I was fascinated by the design of Keshav Bhawan, the monsoon pavilion. A single-storeyed baradari placed on an octagonal base, it stands right next to the Rup Sagar tank. The edifice has five arches along each side which seem to divide it in to several parts. An arcade runs around the interior of the pavilion over a canal with hundreds of fountains. The walls of the canal are pierced with hundreds of minute jets that spew coloured water. The spray of water from the fountains and the jets create a monsoon-like ambience which is enhanced further by a unique technique that produces thunder-like sound all around the pavilion. Hundreds of metal balls placed strategically on the channel surrounding the roof are set rolling with the water pressure which results in a thunderous effect. The ambience in a desert town must have been quite significant for the Jat kings and their queens.
The Deeg palace is one of India's most superbly proportioned buildings, and is splendidly preserved. The Jat rulers were influenced by the magnificence of the Mughal courts of Agra and Delhi. The design of the gardens has been inspired by the Mughal Charbagh. There are hundreds of fountains scattered all over impressive gardens, which spew out coloured water during the festive season. Moti Singh led us to an enormous water tank, with thousands of holes in its side walls, feeding the hundreds of fountains in the garden. Bullocks were employed with large leather "buckets" to draw water to the tank through a complex pulley system. "Small cloth pouches with different organic colours were manually inserted into the holes in the reservoir wall. When the water flowed out through them passing along an intricate network of pipelines, the fountains began spouting coloured water. It is an incredible sight. You must come here during `holi' to experience the sight. This is the only palace with fountains that throw up coloured water and use this technique. The palaces were used by the maharajas till early 1970s," Moti Singh told us. "You can see their personal belongings in the main palace but for that you will have to come again. The palace is closed today," he ended.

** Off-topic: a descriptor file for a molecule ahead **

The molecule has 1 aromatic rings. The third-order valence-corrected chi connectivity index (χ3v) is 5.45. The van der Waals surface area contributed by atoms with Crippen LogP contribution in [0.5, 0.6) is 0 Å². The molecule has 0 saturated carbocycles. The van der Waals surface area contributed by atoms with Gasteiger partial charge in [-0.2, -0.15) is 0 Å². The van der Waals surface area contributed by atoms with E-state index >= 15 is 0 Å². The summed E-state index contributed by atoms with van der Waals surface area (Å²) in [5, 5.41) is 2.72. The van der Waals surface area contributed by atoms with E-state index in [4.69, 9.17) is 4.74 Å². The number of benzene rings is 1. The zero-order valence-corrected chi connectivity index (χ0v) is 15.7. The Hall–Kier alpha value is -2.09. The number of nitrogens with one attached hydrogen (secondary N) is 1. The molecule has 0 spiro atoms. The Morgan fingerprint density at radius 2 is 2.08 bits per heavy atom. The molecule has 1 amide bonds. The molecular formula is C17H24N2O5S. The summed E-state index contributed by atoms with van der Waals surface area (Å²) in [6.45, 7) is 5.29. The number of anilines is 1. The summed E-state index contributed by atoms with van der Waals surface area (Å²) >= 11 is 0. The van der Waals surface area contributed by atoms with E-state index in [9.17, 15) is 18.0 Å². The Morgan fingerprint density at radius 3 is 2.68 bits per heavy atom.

We came back to Deeg the next day and saw Moti Singh leading a group of tourists towards the palaces. In his place we found an equally loquacious guide in Ratan Singh and made a beeline for Gopal Bhawan. After gawking at the huge swing fans, chaise lounges, scores of priceless antiques, a stuffed tiger, and elephant-foot stands, we made our way to the King's bedroom. The enormous black granite bed of the Maharaja had been plundered after a battle. It had once served as a part of Parsi death rites, functioning as a platform for washing dead bodies. The macabre vision of the king sleeping on it made me shudder. Noticing my expression Ratan Singh said, "Rajas were daring people." He led us through the personal effects of the Jat kings with reverence, pointing out the trophies with pride.
The sun was at its nadir as we waved our goodbye to the guide, casting a last look at the fabulous summer palace which had once served as a haven for the Jat Maharajas.
The nearest airports are at Agra (70 km) and Delhi (200 km).
The nearest railhead is Bharatpur junction (35 km).
Deeg is five hours by road from Delhi, two hours from Agra and one hour from Mathura.
The hot summer months are definitely not a time to visit the place. The best months are from October to March. However, visiting the palaces during the festival of Holi will show the fountains at their colourful best.